From the Field

Tech Tour Insights 2024: What's Next For AI Investing


Jennifer Martin

Welcome to the T. Rowe Price technology tour insights discussion. I'm Jennifer Martin, a global equity portfolio specialist. In my role, I get to engage with clients around the world. And one of the top trending topics of discussion is what is going on in the technology sector and what is our outlook for the sector? Fortunately, for me, I work in an organization with multiple thought leaders and investors with proximity to that sector. Three of them are here with me today.

Please let me introduce to my left Dom Rizzo, the portfolio manager for our Global Technology Strategy; Tony Wang, the portfolio manager for our Science and Technology Strategy; and, finally, Jim Stillwagon, the portfolio manager for our Communications and Technology Strategy.

We have an exciting discussion planned today, but please submit any questions that you have through the Q and A function on your console. If we don't get to them today, we will follow up with you afterwards.

So, to set the stage today, as many of you know, at T. Rowe Price, we explore distinct perspectives around the globe. One of those includes our annual trip to Silicon Valley. We've been doing this exclusive trip for nearly two decades. During our recent December visit, we had over 40 portfolio managers and analysts travel to meet nearly 40 public and private companies where we engaged with top executives of the world's leading and emerging technology firms.

Today's discussion, we will address three broad topics. One year post the ChatGPT launch, our evaluation of artificial intelligence is that it is a technology innovation bigger than even our initial expectations. And as you'll probably hear from Dom Rizzo, I have the potential to be the biggest productivity enhancer since electricity. We are betting the monetization emerges from artificial intelligence. We see signs of this in the consumer internet and enterprise software. And, finally, the importance of identifying early for our clients these companies that sell mission-critical technology crucial to secular growth markets.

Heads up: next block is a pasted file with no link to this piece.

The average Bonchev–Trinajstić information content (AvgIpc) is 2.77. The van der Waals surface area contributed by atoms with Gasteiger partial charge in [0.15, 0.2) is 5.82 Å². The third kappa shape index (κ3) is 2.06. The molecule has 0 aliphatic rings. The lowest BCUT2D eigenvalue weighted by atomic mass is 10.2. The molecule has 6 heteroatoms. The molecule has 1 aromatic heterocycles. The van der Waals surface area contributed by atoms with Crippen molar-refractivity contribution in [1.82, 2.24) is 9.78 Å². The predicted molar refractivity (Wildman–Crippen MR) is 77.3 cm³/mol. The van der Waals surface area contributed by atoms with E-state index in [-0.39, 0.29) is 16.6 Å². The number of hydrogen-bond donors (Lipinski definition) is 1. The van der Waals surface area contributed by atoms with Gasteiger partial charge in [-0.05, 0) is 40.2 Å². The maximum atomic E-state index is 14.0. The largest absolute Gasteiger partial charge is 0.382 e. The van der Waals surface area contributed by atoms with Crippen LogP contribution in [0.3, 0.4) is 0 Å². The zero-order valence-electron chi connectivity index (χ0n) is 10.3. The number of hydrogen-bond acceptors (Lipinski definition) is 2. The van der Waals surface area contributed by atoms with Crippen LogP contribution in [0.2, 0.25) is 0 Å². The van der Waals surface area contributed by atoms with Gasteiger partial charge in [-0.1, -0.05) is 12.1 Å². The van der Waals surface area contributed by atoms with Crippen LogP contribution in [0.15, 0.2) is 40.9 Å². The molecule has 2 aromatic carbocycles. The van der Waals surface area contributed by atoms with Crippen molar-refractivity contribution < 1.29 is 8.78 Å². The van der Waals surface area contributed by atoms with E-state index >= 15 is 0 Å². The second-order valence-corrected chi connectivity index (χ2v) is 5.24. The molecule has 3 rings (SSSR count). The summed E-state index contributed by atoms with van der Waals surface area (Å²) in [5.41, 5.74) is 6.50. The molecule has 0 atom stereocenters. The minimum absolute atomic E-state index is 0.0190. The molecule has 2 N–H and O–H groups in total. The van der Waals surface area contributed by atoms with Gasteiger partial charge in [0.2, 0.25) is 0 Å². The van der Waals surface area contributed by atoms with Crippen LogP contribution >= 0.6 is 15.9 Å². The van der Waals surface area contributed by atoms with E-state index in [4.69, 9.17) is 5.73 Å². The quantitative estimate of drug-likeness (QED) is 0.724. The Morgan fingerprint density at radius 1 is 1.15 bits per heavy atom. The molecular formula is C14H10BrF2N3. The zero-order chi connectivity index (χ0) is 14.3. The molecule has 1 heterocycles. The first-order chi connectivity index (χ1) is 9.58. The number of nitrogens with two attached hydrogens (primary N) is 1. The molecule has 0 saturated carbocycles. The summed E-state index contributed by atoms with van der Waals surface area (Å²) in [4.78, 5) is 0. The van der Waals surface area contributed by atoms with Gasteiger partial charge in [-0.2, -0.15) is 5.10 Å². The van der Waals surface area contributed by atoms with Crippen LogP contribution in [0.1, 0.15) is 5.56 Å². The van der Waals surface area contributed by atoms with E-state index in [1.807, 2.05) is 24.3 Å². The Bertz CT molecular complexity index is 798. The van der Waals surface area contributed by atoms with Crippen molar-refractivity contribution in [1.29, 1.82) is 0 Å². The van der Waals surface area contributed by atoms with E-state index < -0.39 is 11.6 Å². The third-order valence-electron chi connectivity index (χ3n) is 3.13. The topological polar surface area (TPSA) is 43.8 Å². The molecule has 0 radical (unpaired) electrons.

So, with that, let's get started. And, Dom, you volunteered to go first.

Dom Rizzo

Yes, I did.

Jennifer Martin

You and a large group of investment team just returned from our annual trip to Silicon Valley. What did you learn?

Dom Rizzo

Well, it's so funny to think, Jennifer, we were sitting here in this seat almost exactly a year ago. ChatGPT was launched on November 30, 2022. I actually took over our Global Technology Equity Strategy on December 1, 2022. So, if you're going to take over a strategy, you should usually do it the day after ChatGPT is launched.

But if I think about what's happened in the past year, it's really incredible. Right?

Last year, the AI gun got fired. This year is the year AI comes to fruition. And what we learned on this tech trip is that AI is probably bigger than our initial bullish views, like you said. I mean, while we were out there AMD actually increased the size of what they thought the AI chip accelerator market would do.

Historically, they used to say it would grow at roughly a 50% CAGR between 2023 and 2027. They took that up to a 70% CAGR, and to put some numbers around that, they've said that roughly the AI semiconductor market will be $45 billion in 2023. And that it's set to go to $400 billion by 2027. I mean, $400 billion, Tony. It, the entire global semiconductor market is $550 billion in 2023, right? This is really incredible numbers.

So the questions that we have to ask ourselves is, what is the ROI on these investments? Are we going to see really strong capabilities come out of these companies because of artificial intelligence?

And we'll talk about it more throughout the day, but I think the answer is, clearly, yes. And I would just say once again to our entire team, this is clearly the best use of my time every single year. We meet with 40 of the leading-edge submission-critical lynchpin technologies in Silicon Valley, the CEOs and the CFOs of the likes of Google, Meta, NVIDIA, Netflix. I mean you name it, we meet them, right?